For better or worse: A fourth seat in Congress
For the last 10 years Utah's politicians have been grousing about the fact that we lost out on another seat in Congress by between 800-900 residents due to the numbers counted within the state in the 2000 Census.
Well we now we have arrived. It was announced last week that Utah now has about 2.8 million people and that we get to steal a seat from some state that is losing theirs because of a population decline.
Sounds just right, doesn't it?
But there are always two sides to a coin, and this one definitely has an up and down side.
I used to be a real comic book fiend when I was a kid and Batman was one of my favorites. One of his biggest crime opponents was a guy named Two Face would flip a coin to see what he would do in any trying situation. He often did it when he was deciding whether he would kill someone. The good side of the coin had a smiling him. The other side had his bad side (one half of his actual face was half destroyed by some accident or something like that). If it landed on its bad side, it was curtains for his victim.
Our coin in this game has a good and bad side too. The good side is that any more political clout our state may have in Washington is a plus.
The bad side is that the change could damage our area politically.
Let me explain that second point.
Carbon County has always been a bit of a maverick when it comes to politics. It seems we have often been in the crosshairs of politicians upstate because we didn't agree with their way of thinking.
In the early days of our county, the state tended to be Democratic. We on the other hand had a lot of Repulicans in office up until the early 1930s when the labor movement really began to affect the voting in our area and we became one of the strongest Democratic strongholds in the state.
That actually put us in sync with the rest fo the state for quite awhile.
In the last 40 years the state has become more and more Republican, while Carbon has remained largely Democratic, although, particularly in recent years, very conservatively Democratic.
At present we are represented by Jim Matheson, who, as a Blue Dog Democrat irks those in the party that are extremely progressive, but he seems to generally please the conservative Democrats and even a lot of the Republicans in his district.
How a new fourth congressional seat will fit into the state's geo-political atmosphere remains to be seen. You can bet though, that when the coin is thrown for how it will be redistricted, gerrymandering will be on at least one side of the coin.
There has already been a lot of talk about how the state will be divided up. In fact the discussion has been going on for the 10 years, since the last census. Some have suggested natural geographical barriers, while other say that they feel the seat should be an at large seat elected by the entire state (although, while not being any kind of expert on law, I think that may not be constitutional).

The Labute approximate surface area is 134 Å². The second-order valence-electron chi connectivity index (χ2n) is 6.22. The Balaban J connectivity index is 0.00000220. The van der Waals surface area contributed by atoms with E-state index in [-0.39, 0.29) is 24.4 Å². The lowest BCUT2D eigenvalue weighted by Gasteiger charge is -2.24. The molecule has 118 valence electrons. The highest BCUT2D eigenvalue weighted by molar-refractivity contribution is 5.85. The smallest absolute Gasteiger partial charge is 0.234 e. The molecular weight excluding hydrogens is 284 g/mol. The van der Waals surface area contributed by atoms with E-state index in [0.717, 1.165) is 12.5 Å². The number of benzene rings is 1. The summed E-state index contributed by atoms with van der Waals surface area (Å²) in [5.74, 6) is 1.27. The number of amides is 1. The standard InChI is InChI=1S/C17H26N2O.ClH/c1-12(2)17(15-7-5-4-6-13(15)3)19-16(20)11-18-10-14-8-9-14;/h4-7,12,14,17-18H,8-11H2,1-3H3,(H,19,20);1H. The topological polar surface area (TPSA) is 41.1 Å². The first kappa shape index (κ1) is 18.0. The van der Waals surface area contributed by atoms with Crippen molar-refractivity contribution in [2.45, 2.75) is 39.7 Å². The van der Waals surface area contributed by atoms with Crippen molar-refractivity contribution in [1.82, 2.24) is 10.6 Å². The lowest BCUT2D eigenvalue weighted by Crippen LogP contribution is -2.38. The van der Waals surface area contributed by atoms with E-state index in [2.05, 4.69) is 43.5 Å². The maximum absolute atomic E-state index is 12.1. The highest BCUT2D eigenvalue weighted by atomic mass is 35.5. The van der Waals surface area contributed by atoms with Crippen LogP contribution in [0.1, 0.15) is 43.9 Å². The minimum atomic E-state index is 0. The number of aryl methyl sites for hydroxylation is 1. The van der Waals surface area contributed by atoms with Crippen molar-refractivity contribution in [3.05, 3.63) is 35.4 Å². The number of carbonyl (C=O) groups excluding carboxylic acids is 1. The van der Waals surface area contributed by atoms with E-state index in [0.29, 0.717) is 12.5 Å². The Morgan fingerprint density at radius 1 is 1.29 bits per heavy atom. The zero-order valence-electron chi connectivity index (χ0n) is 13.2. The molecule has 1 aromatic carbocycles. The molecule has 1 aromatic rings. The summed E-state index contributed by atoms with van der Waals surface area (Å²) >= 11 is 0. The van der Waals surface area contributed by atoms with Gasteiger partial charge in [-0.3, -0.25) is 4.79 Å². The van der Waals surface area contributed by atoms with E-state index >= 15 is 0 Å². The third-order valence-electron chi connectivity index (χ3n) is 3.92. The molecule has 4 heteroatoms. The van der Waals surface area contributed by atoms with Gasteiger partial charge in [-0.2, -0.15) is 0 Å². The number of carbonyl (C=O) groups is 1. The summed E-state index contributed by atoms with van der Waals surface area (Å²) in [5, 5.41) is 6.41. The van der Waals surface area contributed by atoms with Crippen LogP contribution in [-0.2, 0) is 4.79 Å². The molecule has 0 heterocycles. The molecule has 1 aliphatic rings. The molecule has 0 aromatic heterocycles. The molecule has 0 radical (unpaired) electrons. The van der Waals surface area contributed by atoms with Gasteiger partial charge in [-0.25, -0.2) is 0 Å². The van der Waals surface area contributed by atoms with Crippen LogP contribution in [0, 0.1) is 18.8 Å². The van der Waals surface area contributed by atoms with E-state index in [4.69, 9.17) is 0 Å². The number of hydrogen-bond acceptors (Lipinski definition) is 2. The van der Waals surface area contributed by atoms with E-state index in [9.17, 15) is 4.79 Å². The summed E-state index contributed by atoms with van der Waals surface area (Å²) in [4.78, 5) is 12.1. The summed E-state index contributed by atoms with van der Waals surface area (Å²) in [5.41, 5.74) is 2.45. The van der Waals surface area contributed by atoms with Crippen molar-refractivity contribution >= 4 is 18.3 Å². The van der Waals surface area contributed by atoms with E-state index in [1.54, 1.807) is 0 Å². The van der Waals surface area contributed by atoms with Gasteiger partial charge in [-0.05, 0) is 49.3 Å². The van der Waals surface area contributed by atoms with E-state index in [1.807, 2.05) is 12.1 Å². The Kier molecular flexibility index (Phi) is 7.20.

Will the state legislature pull Carbon and parts of Salt Lake County that are more liberal apart, so they can't vote as a block anymore? Will they stick Carbon with other counties in which the bluest thing around is the sky? Or will the put all the progressives in one block but load it up with enough conservative voting districts to keep a Democrat from ever being elected by making sure the nominee is always too left for the majority of the district?
A lot of questions. Maybe I am being unfair, but politics in this state have been pretty predictable in the last four decades.
While we are discussing it there is also the question of state legislative seats and their redistricting too. That will also need to be done. Most Carbon residents feel that the only real seat that represents them is from District 69, even though at third of the county is in District 67. I live in 67 and I have no real complaints about our representation at the present time, but I would like to see a person from this side of the mountain representing our entire area once again.
The redistricting of seats, whether they be in Congress or at the state legislative level, has always been a controversial subject. Gerrymandering is not the private property of one party. It has been done by both parties at one time or another.
I written before, I write it now, and will write it again that I believe in balance. One party rule is never good for anyone, except for those that think one group has all the good ideas.
Unlike many states, we have turned down the idea of an independent commission to perform redistricting. Now it will be up to the legislature itself and I hope that the coin they use to make the decision is a fair and balanced coin.
On the other hand, sometimes Two Face ignored what the coin said and shot his victims anyway.